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Low costs, manageable effort, helpful results Guerrilla usability & user experience testing

User Experience (UX) & Design Last update: Estimated reading time: 10 minutes
Tags: user experience, usability, test, user tests

Testing the usability and user experience of digital products and services (e.g. websites or apps) usually involves a lot of effort. But this does not necessarily have to be the case: small tests are better than none. Especially if they are lean, fast and agile. A look at the powerful tactics of guerrilla UX testing.

"Of course, user testing would be good, but we don't have the money or time." You still hear this or similar sentences frequently, even in companies convinced of the advantages of human-centered designs. Still today, companies often shy away from the high costs of user tests. Thus, they make critical strategic decisions based on assumptions alone. However, this doesn't have to be the case: after all, there is guerrilla UX testing. Guerrilla UX tests are user tests with a manageable effort and low budget, but provide helpful insights into the user experience and usability. The usability expert Jakob Nielsen coined the term "Discount Usability Testing" in 1989. Today, however, the focus is not only on usability but on the holistic user experience. Hence, the term "guerrilla UX testing" has become established in recent years.

Discount usability often gives better results than deluxe usability because its methods drive an emphasis on early and rapid iteration with frequent user input.
Jakob Nielsen

The trick of guerrilla UX testing is that they reduce the effort involved in selecting test users, performing the tests, and analyzing the results. The ultimate goal is to repeat guerrilla UX tests frequently without having to forego valid results. Guerrilla UX testing is suitable for products or services that do not require in-depth specialist knowledge and address a broad target group. Typical examples are apps for public transport or navigation systems in the car.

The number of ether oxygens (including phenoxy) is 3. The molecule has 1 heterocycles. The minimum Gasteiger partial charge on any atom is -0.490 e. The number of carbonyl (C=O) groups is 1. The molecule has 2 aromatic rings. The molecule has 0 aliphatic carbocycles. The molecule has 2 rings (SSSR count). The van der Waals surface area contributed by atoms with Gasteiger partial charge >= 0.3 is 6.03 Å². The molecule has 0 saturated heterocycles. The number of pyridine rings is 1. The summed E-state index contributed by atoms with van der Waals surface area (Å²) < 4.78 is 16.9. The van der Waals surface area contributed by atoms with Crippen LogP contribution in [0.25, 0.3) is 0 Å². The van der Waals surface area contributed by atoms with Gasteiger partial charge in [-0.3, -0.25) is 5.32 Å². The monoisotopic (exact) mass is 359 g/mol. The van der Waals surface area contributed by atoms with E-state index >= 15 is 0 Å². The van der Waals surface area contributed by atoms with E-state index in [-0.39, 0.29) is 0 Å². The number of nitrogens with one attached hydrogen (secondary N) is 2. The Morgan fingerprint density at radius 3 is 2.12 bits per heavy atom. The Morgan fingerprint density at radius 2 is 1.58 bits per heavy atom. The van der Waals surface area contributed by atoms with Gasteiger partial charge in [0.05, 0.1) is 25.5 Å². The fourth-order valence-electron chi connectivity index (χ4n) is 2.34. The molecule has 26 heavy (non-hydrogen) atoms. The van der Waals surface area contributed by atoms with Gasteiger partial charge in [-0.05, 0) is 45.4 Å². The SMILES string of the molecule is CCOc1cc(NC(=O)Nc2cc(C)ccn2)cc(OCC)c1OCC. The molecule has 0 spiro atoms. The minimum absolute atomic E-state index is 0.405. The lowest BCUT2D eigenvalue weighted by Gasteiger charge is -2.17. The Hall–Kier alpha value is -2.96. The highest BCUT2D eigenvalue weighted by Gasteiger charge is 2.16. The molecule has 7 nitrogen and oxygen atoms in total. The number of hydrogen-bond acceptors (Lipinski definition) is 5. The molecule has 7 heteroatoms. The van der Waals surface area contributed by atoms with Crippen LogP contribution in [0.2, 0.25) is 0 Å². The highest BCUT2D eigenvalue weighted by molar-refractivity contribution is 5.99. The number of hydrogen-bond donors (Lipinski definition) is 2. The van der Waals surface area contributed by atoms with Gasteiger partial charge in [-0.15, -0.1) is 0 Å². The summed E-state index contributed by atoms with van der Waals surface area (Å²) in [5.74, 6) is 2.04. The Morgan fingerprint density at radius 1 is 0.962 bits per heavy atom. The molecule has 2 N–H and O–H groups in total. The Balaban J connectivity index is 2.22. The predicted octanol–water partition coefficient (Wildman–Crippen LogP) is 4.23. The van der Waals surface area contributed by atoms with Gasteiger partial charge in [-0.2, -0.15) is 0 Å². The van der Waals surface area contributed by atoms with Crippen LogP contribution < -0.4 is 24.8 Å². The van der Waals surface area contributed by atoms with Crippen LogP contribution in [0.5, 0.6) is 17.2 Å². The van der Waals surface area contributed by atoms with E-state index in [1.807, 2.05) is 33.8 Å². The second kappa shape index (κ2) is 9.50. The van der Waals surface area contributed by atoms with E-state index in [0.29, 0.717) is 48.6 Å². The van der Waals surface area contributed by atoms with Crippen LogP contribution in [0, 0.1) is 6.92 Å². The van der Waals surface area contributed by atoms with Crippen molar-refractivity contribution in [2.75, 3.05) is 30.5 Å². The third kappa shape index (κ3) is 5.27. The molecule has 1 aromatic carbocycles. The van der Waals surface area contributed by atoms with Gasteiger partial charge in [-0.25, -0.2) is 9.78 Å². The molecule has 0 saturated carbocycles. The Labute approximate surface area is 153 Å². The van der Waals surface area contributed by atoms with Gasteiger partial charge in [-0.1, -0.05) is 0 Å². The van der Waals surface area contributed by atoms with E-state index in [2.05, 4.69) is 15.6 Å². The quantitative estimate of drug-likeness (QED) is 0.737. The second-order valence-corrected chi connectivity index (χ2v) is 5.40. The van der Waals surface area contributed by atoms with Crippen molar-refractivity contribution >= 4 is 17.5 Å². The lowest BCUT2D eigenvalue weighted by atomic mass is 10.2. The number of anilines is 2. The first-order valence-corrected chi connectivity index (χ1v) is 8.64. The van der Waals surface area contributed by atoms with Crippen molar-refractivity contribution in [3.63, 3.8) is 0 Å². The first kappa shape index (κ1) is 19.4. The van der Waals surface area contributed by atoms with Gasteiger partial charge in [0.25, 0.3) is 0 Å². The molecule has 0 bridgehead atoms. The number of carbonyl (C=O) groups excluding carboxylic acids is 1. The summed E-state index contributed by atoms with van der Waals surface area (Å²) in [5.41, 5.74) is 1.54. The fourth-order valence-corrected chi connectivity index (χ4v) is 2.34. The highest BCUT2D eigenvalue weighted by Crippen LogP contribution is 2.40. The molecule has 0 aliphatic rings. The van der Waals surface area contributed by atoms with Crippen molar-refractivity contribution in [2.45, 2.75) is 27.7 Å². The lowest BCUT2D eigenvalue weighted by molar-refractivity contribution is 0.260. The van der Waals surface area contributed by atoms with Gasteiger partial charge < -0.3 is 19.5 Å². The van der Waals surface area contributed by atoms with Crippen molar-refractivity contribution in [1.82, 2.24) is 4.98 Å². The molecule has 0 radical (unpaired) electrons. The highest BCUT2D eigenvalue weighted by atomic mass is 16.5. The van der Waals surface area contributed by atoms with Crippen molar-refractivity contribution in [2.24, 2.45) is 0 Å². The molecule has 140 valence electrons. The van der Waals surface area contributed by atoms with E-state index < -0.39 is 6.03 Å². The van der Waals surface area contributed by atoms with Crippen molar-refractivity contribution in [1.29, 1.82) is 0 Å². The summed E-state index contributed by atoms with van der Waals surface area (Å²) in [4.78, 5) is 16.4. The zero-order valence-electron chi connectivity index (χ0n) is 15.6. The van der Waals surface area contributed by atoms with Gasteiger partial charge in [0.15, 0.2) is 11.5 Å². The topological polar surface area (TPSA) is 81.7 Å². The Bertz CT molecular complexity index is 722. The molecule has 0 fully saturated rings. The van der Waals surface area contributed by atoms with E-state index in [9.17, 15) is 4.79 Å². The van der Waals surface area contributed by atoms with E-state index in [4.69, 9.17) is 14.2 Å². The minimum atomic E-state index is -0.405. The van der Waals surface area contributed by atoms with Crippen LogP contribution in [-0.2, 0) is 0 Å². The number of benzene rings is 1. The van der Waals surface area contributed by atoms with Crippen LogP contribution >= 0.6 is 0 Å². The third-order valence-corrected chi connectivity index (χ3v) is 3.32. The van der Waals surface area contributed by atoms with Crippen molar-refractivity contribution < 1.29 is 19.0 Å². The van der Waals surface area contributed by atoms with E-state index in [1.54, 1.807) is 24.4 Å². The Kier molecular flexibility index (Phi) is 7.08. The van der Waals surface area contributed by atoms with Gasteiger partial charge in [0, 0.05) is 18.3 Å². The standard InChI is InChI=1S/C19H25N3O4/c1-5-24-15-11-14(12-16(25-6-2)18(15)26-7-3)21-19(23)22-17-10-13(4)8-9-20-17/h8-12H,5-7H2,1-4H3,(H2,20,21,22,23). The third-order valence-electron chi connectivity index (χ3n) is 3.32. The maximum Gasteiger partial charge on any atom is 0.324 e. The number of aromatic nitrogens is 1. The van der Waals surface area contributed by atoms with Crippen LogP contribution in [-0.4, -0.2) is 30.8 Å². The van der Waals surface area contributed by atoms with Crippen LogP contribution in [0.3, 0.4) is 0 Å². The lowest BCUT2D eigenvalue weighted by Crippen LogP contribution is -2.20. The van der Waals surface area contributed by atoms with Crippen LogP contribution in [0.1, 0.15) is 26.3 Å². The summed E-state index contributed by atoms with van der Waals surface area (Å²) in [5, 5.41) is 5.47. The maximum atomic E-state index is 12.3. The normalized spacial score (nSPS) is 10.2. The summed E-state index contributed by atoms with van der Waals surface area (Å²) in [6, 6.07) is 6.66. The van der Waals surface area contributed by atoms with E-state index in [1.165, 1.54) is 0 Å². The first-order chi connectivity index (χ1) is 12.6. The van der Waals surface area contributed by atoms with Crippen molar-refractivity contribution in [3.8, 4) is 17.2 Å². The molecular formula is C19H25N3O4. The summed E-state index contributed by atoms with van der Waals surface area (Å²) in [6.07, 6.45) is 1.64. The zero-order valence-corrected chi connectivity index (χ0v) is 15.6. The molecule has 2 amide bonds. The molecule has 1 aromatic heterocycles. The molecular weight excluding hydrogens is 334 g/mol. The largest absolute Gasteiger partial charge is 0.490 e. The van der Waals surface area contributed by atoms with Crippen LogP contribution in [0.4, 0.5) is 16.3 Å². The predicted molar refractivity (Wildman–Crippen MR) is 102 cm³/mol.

Of course, standard user tests in laboratories and strict scientific procedures are sometimes needed. For example, if the target group is difficult to find in public places or if there should be hardly any external influences, guerrilla UX tests are probably not the best choice. In addition, guerrilla UX tests do not allow for generalizable statements or elaborate test procedures because the conditions are not controlled enough. However, especially in applied settings, many companies do not need these. Above all, they want to improve their products or services, and the only alternative is not to test at all. In these cases, guerrilla UX tests are exactly the right thing!

Understand your audience

Unlike in standard user tests, you do not recruit test users in advance when preparing a guerrilla UX test. Instead, you simply approach individual people or use conspicuous clothing, signs, accessories, or the like to make people curious and willing to participate. This approach reduces the recruitment effort enormously and enables a larger number of tests to be carried out within a short time.